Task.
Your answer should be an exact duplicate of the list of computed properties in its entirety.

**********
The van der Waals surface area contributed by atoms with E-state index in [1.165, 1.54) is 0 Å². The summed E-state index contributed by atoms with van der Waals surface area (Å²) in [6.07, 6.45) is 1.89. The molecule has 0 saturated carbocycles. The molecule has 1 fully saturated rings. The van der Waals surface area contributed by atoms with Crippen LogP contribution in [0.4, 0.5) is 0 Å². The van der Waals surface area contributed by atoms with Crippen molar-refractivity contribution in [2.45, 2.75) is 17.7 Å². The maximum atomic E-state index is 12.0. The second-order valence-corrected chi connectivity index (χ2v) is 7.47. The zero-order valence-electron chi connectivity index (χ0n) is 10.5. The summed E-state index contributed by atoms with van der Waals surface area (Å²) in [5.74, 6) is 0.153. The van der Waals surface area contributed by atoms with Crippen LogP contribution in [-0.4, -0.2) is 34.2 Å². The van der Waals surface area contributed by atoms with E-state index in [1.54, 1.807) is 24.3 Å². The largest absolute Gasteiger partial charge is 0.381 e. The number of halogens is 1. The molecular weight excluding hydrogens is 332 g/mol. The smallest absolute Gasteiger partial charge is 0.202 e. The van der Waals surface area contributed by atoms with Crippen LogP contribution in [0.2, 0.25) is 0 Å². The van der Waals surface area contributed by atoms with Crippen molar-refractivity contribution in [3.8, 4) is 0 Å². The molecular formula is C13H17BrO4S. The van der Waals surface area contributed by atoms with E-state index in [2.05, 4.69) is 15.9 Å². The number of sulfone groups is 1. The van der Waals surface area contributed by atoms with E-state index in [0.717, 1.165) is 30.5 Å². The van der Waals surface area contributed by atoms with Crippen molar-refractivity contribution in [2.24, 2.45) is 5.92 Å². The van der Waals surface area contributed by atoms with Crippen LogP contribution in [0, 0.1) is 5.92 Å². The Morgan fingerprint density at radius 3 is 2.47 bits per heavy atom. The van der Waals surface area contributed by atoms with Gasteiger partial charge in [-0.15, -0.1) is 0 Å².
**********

The van der Waals surface area contributed by atoms with E-state index in [1.165, 1.54) is 0 Å². The summed E-state index contributed by atoms with van der Waals surface area (Å²) in [6.07, 6.45) is 1.89. The molecule has 0 saturated carbocycles. The molecule has 1 fully saturated rings. The van der Waals surface area contributed by atoms with Crippen LogP contribution in [0.4, 0.5) is 0 Å². The van der Waals surface area contributed by atoms with Crippen molar-refractivity contribution in [2.45, 2.75) is 17.7 Å². The maximum atomic E-state index is 12.0. The second-order valence-corrected chi connectivity index (χ2v) is 7.47. The zero-order valence-electron chi connectivity index (χ0n) is 10.5. The summed E-state index contributed by atoms with van der Waals surface area (Å²) in [5.74, 6) is 0.153. The van der Waals surface area contributed by atoms with Crippen LogP contribution in [-0.4, -0.2) is 34.2 Å². The van der Waals surface area contributed by atoms with E-state index in [1.54, 1.807) is 24.3 Å². The largest absolute Gasteiger partial charge is 0.381 e. The number of halogens is 1. The molecular weight excluding hydrogens is 332 g/mol. The smallest absolute Gasteiger partial charge is 0.202 e. The van der Waals surface area contributed by atoms with Crippen LogP contribution in [0.2, 0.25) is 0 Å². The van der Waals surface area contributed by atoms with Crippen molar-refractivity contribution in [3.8, 4) is 0 Å². The molecular formula is C13H17BrO4S. The van der Waals surface area contributed by atoms with E-state index in [2.05, 4.69) is 15.9 Å². The number of sulfone groups is 1. The van der Waals surface area contributed by atoms with E-state index in [0.717, 1.165) is 30.5 Å². The van der Waals surface area contributed by atoms with Crippen molar-refractivity contribution in [2.24, 2.45) is 5.92 Å². The van der Waals surface area contributed by atoms with Crippen LogP contribution in [0, 0.1) is 5.92 Å². The Morgan fingerprint density at radius 3 is 2.47 bits per heavy atom. The van der Waals surface area contributed by atoms with Gasteiger partial charge in [-0.15, -0.1) is 0 Å².